Ally immediately fits in with Tyler’s family. His mother (Lena Olin, stepfather (Gregory Jbarra) and sister (Ruby Jerins) welcome her with open arms primarily on the premise that if she is good for Tyler she is good for them. Ally tries to help Tyler with his relationship with his father (Pierce Brosnan) but it remains difficult.
The most important and fascinating part of the film is that you believe these characters are who they profess to be. There is not one false note struck among them. Plus this is one of the most romantic movies, in a dramatic way, that has been offered by Hollywood in some time.
Pattinson is totally impressive as Tyler. He has a brooding restlessness about him that should add even more screaming girls to his legion of fans. Plus this role should lead to more offers of serious parts coming his way. Opposite him de Ravin kicks aside her mannerisms from Claire on “Lost” and creates a totally new character. Ally has depth and demons just like Tyler and de Ravin brings every one to the surface.
Olin is vulnerable as Tyler’s mother while Ellington is only mildly annoying as Aiden, a role that was written to be annoying. Cooper seethes with intensity as Ally’s father while Brosnan is icily businesslike as Tyler’s father. It is his best role in years and manages to wipe out some of the bad memories of his performances in “Mama Mia!” and “Percy Jackson and the Olympians.”
Giving Pattinson and de Ravin a run for their money in the best acting contest is Jerins. She makes her role as Caroline the heart of the movie. She is quietly sad and emotionally tender. She is also fascinating to watch. There should be big roles ahead for this talented young actress.
The movie is rated PG-13 for profanity, violence and sexual situations.
There is a twist at the end of this film which some have found to be interesting and appropriate while others have found it offensive. I thought it was a very fitting way to end the movie.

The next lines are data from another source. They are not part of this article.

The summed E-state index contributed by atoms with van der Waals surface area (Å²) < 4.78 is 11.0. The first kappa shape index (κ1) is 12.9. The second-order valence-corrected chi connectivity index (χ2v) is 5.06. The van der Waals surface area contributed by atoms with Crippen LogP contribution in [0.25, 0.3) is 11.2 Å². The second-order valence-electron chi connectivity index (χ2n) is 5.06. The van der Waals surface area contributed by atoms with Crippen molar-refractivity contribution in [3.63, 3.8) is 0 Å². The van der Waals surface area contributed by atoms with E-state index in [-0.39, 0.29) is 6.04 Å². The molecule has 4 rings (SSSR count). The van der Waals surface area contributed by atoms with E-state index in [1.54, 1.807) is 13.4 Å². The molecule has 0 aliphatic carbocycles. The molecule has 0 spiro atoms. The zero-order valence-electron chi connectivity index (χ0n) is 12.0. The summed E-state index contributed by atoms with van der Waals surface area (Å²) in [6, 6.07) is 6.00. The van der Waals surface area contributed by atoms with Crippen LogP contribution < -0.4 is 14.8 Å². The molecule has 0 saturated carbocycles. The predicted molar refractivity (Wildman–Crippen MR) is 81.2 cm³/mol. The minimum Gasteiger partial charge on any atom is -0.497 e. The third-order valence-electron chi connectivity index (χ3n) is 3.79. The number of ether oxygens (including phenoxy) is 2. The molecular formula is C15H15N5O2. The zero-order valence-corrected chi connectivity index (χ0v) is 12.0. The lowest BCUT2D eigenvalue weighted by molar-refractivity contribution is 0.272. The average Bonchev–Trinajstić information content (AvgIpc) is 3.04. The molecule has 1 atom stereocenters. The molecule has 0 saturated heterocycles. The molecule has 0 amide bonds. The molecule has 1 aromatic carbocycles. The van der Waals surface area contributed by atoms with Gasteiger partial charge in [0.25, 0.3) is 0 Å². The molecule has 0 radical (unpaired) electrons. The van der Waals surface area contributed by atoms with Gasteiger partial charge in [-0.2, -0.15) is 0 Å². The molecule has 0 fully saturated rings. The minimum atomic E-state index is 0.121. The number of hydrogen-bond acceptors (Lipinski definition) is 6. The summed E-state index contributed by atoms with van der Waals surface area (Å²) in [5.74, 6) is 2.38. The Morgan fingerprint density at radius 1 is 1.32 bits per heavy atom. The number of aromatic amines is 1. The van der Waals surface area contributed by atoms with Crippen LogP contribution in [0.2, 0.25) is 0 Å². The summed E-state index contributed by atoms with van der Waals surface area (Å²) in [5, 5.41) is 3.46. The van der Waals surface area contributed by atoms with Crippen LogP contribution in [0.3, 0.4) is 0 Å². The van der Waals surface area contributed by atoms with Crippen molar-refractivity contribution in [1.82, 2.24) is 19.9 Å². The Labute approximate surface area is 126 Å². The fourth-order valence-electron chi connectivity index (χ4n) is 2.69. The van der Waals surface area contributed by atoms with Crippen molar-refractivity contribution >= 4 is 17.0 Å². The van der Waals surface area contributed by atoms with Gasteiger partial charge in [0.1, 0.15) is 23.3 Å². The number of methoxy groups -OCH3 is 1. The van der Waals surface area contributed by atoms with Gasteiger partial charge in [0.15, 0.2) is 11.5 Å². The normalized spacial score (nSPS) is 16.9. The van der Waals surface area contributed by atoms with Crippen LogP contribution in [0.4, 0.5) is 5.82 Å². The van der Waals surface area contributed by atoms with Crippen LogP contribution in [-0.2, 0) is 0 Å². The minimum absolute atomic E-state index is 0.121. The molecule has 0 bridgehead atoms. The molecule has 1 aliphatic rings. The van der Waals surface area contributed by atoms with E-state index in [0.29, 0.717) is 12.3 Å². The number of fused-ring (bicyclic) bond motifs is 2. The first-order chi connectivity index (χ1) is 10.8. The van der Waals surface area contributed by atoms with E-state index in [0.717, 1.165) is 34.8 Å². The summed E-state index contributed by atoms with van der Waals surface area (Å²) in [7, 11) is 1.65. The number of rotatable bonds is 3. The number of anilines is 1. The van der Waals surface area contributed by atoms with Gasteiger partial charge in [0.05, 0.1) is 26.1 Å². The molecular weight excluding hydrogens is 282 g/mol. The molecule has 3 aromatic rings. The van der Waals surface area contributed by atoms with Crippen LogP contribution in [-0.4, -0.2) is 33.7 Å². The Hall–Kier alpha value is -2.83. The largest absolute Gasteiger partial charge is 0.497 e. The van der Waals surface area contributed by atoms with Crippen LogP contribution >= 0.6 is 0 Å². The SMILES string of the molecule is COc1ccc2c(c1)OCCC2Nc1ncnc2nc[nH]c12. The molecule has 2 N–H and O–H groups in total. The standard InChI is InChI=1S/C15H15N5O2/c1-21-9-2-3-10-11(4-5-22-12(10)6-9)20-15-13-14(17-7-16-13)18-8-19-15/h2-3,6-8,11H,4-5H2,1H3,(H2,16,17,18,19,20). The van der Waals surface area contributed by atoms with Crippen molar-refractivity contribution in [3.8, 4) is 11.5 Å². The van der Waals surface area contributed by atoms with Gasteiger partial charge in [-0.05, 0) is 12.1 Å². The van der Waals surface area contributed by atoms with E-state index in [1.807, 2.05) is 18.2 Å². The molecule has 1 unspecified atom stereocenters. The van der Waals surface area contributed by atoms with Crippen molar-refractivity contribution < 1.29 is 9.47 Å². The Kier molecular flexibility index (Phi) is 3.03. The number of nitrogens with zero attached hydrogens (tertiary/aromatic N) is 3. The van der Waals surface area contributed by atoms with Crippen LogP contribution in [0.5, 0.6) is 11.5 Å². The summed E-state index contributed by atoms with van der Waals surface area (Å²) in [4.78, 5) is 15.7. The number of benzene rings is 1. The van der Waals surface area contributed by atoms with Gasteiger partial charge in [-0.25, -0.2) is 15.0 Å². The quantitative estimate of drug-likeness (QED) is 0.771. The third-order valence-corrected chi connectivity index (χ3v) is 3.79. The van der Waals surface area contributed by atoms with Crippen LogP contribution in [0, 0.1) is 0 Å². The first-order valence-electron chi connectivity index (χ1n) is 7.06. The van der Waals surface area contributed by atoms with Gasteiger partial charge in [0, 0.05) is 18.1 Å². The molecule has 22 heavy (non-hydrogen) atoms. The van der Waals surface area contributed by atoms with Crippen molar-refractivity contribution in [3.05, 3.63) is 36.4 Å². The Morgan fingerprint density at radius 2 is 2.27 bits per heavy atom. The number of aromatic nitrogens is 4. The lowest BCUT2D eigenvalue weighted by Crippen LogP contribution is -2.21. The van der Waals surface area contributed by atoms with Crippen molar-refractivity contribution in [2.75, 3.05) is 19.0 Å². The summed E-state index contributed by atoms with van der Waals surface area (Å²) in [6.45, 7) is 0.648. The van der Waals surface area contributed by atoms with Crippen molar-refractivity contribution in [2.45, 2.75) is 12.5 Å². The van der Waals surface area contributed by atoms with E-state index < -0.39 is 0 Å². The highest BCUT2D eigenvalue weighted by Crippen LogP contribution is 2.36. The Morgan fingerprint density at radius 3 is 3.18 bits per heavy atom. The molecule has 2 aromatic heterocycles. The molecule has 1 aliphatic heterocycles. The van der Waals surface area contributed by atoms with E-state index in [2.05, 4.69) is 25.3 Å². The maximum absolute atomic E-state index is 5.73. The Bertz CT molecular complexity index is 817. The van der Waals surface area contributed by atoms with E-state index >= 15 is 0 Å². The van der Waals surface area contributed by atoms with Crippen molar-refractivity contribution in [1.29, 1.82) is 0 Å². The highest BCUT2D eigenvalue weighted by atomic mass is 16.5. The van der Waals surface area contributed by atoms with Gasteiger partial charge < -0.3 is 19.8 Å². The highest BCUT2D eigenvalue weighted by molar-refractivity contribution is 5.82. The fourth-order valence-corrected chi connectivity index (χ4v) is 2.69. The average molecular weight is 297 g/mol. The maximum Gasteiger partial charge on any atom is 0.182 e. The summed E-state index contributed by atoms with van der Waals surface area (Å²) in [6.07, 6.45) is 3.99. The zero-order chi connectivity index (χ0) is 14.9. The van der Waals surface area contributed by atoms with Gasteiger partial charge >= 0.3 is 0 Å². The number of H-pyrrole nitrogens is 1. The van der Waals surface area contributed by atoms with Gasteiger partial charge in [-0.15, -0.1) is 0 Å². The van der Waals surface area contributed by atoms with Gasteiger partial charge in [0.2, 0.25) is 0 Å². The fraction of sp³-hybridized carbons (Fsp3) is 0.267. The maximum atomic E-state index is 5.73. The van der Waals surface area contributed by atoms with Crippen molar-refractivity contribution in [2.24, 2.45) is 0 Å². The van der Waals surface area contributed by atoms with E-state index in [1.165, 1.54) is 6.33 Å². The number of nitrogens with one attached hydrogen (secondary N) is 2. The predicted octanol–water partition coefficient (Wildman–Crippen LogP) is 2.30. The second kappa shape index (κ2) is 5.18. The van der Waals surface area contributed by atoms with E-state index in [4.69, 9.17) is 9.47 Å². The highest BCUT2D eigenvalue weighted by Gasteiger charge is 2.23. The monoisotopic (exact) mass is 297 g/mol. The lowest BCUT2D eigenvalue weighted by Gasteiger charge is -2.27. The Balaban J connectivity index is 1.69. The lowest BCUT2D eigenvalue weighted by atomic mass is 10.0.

“Remember Me” is a movie I will remember and I think you will too. It certainly heralds new aspects to the acting careers of Pattinson and de Ravin, and it introduces a star of tomorrow in Ruby Jerins.”
I scored “Remember Me” an unforgettable 7 out of 10.
Jackie K. Cooper
While both reviews have only good things to say about Rob’s acting the reviewers opinion about the movie differ.
– “Remember Me may remembered after other romantic movies are forgotten for its compelling performances and intriguing script. It certainly surprised this reviewer, as I was expecting much less. ” – The Blurb
– “However, aside from allowing Pattinson a chance to flex his acting chops, Remember Me isn’t good for much else. It sits awkwardly between the heavy drama and teen romance genres, and much like a misunderstood teenager, it isn’t sure where it belongs, ultimately alienating itself from both.” – C.P.R.
Both reviews below .
Warning -contains spoilers
At last – an intelligent romantic drama
You have to give credit to a film which starts powerfully and grabs you by the eyeballs. That’s certainly the case here. A dramatic sequence with striking camera angles and lighting makes an instant impression and sets the mood for this gritty romance about two dysfunctional families. Aided by strong acting and an intelligent script, Remember Me is a cut above most romantic films.
Tyler Hawkins (Robert Pattinson) a rebel looking for a cause has a difficult relationship with his estranged high flying father (Pierce Brosnan). Street-hardened cop Sgt. Neil Craig’s (Chris Cooper) wife was shot dead by hoodlums in front of his young daughter ten years previously. Craig in recent times has become over protective.
When Tyler and his best mate Aidan (Tate Ellington) get involved in a street brawl they’re arrested by Craig. By coincidence, Craigs’s daughter Ally (Emilie de Ravin) attends the same college as Tyler and he’s encouraged by Aidan to make out with her in order to get back at the rough handling he experienced from her dad. In a sub-plot, Tyler’s young sister Caroline (Ruby Jerins), something of a romantic dreamer, is set upon at a party. Tyler is outraged by this and his father’s apparent indifference to Caroline’s success as a budding artist.
Tyler and Ally actually fall in love but their happiness is short-lived as family pressures and secrets create an untenable situation threatening their relationship. Things are suddenly brought to a head in an unexpected and devastating conclusion; the moral being to make the most of every day.
Director Allen Coulter, whose previous feature was Hollywoodland as well as episodes of The Sopranos, lovingly crafts a picture of New York at in important time in its history. He’s clearly comfortable with his actors and gains excellent performances. Credit must go to Will Fetters’ script with its layers of meaning and convincing dialogue. Cinematography makes use of colour to suit the mood, with impressive camerawork.